FDITECH, the technology lab of FDIC, announced a tech sprint that is designed to explore new technologies and techniques that would help expand the capabilities of community banks to meet the needs of unbanked individuals and households. FDITECH expects to open registration for the tech sprint by early July 2021 till Mid-July 2021. In the end of July 2021, FDITECH will invite a select number of teams to participate and will host a Demo Day in Mid-August 2021. FDITECH will invite teams to make short presentations to a panel of experts who will evaluate their submission. Typically, a tech sprint culminates with a Demonstration Day where each team shares findings with a panel of evaluating experts.
Banks, non-profit organizations, academic institutions, private-sector companies, and others are invited to participate. FDIC will provide a problem statement and selected teams will devote their collective energy and expertise toward addressing specific challenges. All submissions will be publicized and winners will be chosen in several categories. FDIC is not offering monetary prizes associated with this tech sprint. FDIC recently published How America Banks, the agency’s latest survey of household use of banking and financial services. This study found that while nearly 95% of U.S. households were banked (that is, had a bank or credit union account), more than seven million households were unbanked. Black, Hispanic, American Indian or Alaska Native households remain significantly more likely to be unbanked. Given the challenges reaching the "last mile" of unbanked households, FDIC asked potential tech sprint participants to identify the data, tools, and other resources that could help community banks meet the needs of the unbanked population cost-effectively and to help measure the impact of this work.
Keywords: Americas, US, Banking, FDITech, Tech Sprint, Fintech, Regtech, Community Banks, FDIC
Previous ArticleEC Releases Sustainable Finance Taxonomy Compass
The European Commission (EC) announced plans to defer the application of 13 regulatory technical standards under the Sustainable Finance Disclosure Regulation (2019/2088) by six months, from January 01, 2022 to July 01, 2022.
The Bank of England (BoE) published a consultation paper on approach to setting minimum requirement for own funds and eligible liabilities (MREL), an operational guide on executing bail-in, and a statement from the Deputy Governor Dave Ramsden.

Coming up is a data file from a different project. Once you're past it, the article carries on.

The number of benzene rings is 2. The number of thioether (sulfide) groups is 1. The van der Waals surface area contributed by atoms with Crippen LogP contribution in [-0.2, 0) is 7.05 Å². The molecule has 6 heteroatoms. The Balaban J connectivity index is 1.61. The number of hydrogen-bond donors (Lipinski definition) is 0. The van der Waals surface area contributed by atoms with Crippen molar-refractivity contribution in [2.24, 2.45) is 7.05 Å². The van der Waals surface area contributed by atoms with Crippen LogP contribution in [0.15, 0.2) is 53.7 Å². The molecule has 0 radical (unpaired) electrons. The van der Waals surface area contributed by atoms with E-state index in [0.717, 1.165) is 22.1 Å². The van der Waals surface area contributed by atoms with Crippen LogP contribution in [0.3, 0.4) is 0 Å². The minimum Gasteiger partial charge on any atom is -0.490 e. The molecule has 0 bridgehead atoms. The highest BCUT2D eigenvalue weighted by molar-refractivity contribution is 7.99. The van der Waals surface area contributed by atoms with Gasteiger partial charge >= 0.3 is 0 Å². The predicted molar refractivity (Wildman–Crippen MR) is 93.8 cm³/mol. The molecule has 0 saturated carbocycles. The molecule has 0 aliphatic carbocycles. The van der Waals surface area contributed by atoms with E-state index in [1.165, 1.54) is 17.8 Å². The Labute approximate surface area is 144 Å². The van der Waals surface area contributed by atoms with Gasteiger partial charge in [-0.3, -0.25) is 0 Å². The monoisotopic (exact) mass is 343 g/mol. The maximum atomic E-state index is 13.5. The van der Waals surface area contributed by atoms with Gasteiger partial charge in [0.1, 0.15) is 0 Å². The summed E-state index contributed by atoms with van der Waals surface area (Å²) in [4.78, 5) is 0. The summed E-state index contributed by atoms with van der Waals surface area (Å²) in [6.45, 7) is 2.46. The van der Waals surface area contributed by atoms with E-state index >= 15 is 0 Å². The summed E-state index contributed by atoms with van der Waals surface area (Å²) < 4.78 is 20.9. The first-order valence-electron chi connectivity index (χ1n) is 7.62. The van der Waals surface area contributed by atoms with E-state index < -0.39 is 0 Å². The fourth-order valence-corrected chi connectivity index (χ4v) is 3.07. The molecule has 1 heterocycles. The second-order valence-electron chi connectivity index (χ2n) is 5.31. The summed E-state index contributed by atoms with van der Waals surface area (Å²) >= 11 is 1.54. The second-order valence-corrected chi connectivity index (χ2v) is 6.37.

The European Banking Authority (EBA) is seeking preliminary input on standardization of the proportionality assessment methodology for credit institutions and investment firms.
Certain regulatory authorities in the US are extending period for completion of the review of certain residential mortgage provisions and for publication of notice disclosing the determination of this review until December 20, 2021.
The Prudential Regulation Authority (PRA) published the policy statement PS18/21, which introduces an amendment in the definition of "higher paid material risk taker" in the Remuneration Part of the PRA Rulebook.
The European Banking Authority (EBA) published its annual report on asset encumbrance in banking sector.
The European Banking Authority (EBA) published a methodological guide to mystery shopping.
The Australian Prudential Regulation Authority (APRA) released a letter to authorized deposit-taking institutions to provide an update on key policy settings for the capital framework reforms, which will come into effect from January 01, 2023.
The Committee on Payments and Market Infrastructures (CPMI) and the International Organization of Securities Commissions (IOSCO) published a report that assesses the business continuity planning activities of financial market infrastructures or FMIs.
The European Securities and Markets Authority (ESMA) has responded to the IFRS consultation on targeted amendments to the IFRS Foundation constitution to accommodate an International Sustainability Standards Board (ISSB) to set IFRS Sustainability Standards.